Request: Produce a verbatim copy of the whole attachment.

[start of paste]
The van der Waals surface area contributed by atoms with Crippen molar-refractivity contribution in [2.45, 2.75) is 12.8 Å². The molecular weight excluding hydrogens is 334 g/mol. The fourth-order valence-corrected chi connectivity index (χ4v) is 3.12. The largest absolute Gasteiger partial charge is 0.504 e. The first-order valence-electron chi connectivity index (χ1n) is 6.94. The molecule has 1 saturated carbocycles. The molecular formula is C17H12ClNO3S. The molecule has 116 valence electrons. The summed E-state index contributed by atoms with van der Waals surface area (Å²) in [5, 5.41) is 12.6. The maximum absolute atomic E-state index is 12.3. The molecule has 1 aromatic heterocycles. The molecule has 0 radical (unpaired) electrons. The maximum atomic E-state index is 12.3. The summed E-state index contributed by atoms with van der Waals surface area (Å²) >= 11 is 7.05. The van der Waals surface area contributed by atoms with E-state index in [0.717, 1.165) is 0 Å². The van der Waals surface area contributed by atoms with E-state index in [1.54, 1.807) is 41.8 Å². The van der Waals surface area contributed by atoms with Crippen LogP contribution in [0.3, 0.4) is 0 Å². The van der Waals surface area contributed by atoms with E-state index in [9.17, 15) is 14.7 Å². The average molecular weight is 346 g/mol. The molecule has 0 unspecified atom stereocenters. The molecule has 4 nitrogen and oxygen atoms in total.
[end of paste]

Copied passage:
The van der Waals surface area contributed by atoms with Crippen molar-refractivity contribution in [2.45, 2.75) is 12.8 Å². The molecular weight excluding hydrogens is 334 g/mol. The fourth-order valence-corrected chi connectivity index (χ4v) is 3.12. The largest absolute Gasteiger partial charge is 0.504 e. The first-order valence-electron chi connectivity index (χ1n) is 6.94. The molecule has 1 saturated carbocycles. The molecular formula is C17H12ClNO3S. The molecule has 116 valence electrons. The summed E-state index contributed by atoms with van der Waals surface area (Å²) in [5, 5.41) is 12.6. The maximum absolute atomic E-state index is 12.3. The molecule has 1 aromatic heterocycles. The molecule has 0 radical (unpaired) electrons. The maximum atomic E-state index is 12.3. The summed E-state index contributed by atoms with van der Waals surface area (Å²) >= 11 is 7.05. The van der Waals surface area contributed by atoms with E-state index in [0.717, 1.165) is 0 Å². The van der Waals surface area contributed by atoms with E-state index in [1.54, 1.807) is 41.8 Å². The van der Waals surface area contributed by atoms with Crippen LogP contribution in [0.3, 0.4) is 0 Å². The van der Waals surface area contributed by atoms with E-state index in [9.17, 15) is 14.7 Å². The average molecular weight is 346 g/mol. The molecule has 0 unspecified atom stereocenters. The molecule has 4 nitrogen and oxygen atoms in total.